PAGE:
In his Jan. 24 President’s Breakfast talk at Dairy Forum — themed “What is New, Now and Next for Dairy?” — Michael Dykes, D.V.M., president and CEO of the International Dairy Foods Association (IDFA), told attendees that “people will determine our success” going forward.
“I think people are going to become more important to us, if they aren't already, than customers,” he said. “Because if we don't have the people to make the products, we won't have customers and we can't keep customers.”
The problem, Dykes pointed out, is that there just are not enough people to fill current job openings in the United States, including unfilled positions in dairy processing facilities.
“The U.S. has the lowest population growth rate in history, not just [for] one year but for the last 10 years,” he said. “More people [are] dying, and we have fewer people being born in the developing world. We have a people issue. Sustainability, health and wellness — with research, many of these other things we can fix with money; we can't create more people.”
Dykes predicted that immigration reform — led by someone who’s “bold enough to step forward and lead us through” — will pass within the next five years as one way to help address the issue.
“The future of the dairy industry and our ability to remain globally competitive depends on how we develop the workforce of the future, cultivate the next generation of leaders, and empower and support diversity in leadership roles,” he added.
Take action now
Immigration reform — if it ever happens — certainly could help address the workforce crisis within the dairy processing industry and countless other industries. But dairy processors could take meaningful steps now to tackle the “people problem.”
In a Jan. 24 panel discussion at IDFA’s Dairy Forum — “Building Organizations for the Future of the Dairy Industry” — a handful of dairy industry executives shared some best practices for attracting and retaining employees.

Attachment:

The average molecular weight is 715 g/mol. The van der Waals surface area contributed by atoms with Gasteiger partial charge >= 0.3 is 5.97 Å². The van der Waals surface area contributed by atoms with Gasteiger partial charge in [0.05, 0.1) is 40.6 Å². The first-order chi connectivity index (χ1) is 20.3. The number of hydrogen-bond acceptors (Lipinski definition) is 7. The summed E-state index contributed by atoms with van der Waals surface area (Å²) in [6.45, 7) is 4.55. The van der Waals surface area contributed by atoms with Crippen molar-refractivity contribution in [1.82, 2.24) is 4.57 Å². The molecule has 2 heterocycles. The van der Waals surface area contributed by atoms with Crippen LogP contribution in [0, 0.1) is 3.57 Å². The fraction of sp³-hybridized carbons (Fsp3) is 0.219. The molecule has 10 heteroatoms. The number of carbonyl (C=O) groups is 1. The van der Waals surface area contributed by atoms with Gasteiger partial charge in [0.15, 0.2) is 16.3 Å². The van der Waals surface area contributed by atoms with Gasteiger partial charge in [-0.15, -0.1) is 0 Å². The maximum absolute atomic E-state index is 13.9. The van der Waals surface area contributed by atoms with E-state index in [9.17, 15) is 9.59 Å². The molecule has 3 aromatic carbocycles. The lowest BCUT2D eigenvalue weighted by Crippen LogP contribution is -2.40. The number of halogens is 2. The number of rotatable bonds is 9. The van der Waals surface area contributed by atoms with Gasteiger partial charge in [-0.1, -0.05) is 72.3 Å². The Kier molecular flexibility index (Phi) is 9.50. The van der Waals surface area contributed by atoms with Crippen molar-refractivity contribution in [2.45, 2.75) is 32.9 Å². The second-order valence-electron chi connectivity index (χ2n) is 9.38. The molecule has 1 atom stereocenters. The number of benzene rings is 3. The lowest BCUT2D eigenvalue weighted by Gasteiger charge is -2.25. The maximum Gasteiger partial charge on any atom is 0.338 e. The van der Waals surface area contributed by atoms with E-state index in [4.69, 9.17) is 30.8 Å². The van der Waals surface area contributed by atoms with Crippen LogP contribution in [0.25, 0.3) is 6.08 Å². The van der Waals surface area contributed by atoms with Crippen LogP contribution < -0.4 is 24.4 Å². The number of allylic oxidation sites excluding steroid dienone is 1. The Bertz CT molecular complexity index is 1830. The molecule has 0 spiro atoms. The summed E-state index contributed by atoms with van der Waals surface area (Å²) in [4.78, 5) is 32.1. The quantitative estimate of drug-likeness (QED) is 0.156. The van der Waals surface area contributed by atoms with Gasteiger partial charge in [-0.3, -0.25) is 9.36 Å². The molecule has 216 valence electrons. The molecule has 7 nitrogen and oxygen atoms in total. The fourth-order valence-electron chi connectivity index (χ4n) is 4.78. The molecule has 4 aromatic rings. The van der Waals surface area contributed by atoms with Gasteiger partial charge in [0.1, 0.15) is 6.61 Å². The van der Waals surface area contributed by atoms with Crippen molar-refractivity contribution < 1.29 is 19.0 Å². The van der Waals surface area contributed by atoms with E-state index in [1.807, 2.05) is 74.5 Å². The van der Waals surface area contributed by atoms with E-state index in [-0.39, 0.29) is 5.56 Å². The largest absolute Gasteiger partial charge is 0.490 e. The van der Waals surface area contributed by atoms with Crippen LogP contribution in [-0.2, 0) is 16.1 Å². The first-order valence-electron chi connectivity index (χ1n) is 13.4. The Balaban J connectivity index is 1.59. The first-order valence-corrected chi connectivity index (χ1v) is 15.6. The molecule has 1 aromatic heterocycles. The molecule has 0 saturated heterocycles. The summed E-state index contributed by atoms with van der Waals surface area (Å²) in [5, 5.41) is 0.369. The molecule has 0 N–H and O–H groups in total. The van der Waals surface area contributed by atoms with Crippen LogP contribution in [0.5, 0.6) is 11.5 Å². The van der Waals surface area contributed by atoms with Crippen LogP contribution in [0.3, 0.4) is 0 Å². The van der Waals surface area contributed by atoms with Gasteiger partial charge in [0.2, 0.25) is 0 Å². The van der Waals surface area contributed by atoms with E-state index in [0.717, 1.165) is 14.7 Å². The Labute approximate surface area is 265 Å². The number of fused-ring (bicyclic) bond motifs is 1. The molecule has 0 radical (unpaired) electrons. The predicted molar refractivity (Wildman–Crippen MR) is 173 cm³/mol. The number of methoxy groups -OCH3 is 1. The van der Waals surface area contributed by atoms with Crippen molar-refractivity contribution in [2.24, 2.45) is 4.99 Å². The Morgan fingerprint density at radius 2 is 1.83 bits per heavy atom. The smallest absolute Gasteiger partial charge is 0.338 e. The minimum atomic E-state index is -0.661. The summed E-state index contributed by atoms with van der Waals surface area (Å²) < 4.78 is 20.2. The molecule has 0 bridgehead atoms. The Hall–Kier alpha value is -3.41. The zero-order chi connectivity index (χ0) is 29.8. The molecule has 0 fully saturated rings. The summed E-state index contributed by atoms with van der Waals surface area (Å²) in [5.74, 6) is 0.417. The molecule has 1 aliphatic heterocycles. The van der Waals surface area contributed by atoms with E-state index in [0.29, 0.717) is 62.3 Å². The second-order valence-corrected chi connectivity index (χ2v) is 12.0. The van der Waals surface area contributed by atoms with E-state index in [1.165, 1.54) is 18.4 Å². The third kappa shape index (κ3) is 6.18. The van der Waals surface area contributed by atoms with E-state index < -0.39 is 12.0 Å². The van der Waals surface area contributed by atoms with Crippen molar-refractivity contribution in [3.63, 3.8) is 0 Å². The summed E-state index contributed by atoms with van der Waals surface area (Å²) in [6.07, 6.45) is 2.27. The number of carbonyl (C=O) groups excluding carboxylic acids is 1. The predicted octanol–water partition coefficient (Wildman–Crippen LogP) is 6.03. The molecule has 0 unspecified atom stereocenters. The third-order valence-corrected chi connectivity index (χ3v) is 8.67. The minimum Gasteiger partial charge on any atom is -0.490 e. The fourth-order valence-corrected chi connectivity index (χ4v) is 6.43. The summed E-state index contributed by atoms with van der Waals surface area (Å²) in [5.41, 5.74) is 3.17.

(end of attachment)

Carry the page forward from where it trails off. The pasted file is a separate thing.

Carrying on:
On the recruitment front, word of mouth and referrals are always best, noted Ron Dunford, president and CEO of Schreiber Foods. However, existing employees must be satisfied with their jobs for this process to work. Dairy companies, therefore, must find ways to better engage the people who are already in place, he said.
And companies must act as “career accelerants” to retain existing employees, noted Keith Schroeder, CEO of High Road Craft Ice Cream.
“Employees, in general, want to co-create,” he stressed.
Employers must remember that their employees have aspirations, Schroeder added, and also be willing to champion employee empowerment.
The COVID-19 pandemic has created its own workforce issues, too, and “has taught us that anxiety is real,” noted Sheila Murty, executive vice president, people and culture for Tillamook County Creamery Association. She advised managers to “listen intently” to their employees and trial/adapt to meet their evolving needs. Leaders also must know how to connect employees to mental health and other resources.
Those suggestions are just the tip of the iceberg, of course. Need additional best practices for attracting and retaining people in these trying times? Dairy Foods recently covered the topic in depth. Check the article out here.